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Using Onion Powder in Place of Granulated Onion

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Onion powder is a common seasoning and flavoring component found in most spice closets and kitchens throughout the country. It is used in a variety of cuisines to enhance the taste of savory dishes.

So, what do you do when you’re extremely weary yet still need to cook?

If you’re in a hurry, here are a few quick substitutes for onion powder!

Granulated onion is the most convenient and cost-effective option for onion powder. It has a milder flavor and texture comparable to chopped onion, and the granules to onion powder ratio is almost one-to-one. You may also use dried onion flakes, chopped celery, or onion salt for the taste of onion powder.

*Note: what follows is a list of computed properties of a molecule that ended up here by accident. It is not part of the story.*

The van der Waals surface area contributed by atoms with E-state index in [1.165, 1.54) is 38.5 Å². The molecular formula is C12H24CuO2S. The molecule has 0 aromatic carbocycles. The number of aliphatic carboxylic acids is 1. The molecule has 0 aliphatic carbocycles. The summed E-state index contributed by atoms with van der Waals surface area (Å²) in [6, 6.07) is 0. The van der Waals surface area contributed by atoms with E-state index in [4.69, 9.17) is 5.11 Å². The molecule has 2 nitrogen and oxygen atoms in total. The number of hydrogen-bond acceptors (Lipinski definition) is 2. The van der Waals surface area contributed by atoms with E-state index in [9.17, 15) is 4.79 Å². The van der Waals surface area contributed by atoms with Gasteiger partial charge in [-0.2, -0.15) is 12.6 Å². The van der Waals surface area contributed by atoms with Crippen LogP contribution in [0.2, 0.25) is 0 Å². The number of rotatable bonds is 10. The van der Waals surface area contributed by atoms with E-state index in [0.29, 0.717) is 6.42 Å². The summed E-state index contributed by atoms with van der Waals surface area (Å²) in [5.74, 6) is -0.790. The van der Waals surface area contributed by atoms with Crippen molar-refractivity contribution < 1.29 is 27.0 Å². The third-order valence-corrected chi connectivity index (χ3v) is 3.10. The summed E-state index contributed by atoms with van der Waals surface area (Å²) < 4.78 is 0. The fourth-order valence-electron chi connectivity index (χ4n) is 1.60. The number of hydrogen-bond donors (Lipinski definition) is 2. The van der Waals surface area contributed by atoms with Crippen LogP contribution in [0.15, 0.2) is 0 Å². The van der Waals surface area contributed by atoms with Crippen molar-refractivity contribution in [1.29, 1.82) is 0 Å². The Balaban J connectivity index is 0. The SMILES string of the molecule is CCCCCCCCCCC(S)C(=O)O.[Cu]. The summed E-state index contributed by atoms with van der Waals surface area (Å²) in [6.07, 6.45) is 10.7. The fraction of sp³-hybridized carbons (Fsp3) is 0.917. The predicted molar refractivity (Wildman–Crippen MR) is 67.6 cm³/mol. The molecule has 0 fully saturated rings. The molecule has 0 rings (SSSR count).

What is Onion Powder?

Using Onion Powder as a Granulated Onion Substitute

Onion powder is a flavoring powder composed completely of powdered dried onions.

While toasted versions of yellow and red onion powder are available, the majority of onion powder is made from dried white onions that have been powdered and marketed as a spice.

To provide a consistent color and taste, onions for powder manufacture are minced to the same consistency before dehydration.

Top Substitutes of Onion Powder

Using Onion Powder as a Granulated Onion Substitute

Onion powder is made from dried onions that have been coarsely ground into a powder. It’s usually employed as a back-up to more dominant tastes in a dish, but it’s still detectable when it’s missing. It’s also a great replacement for those who loathe raw onions (like me!).

Here are some common substitutes that you may already have on hand or may simply acquire in shops.

1. Granulated Onion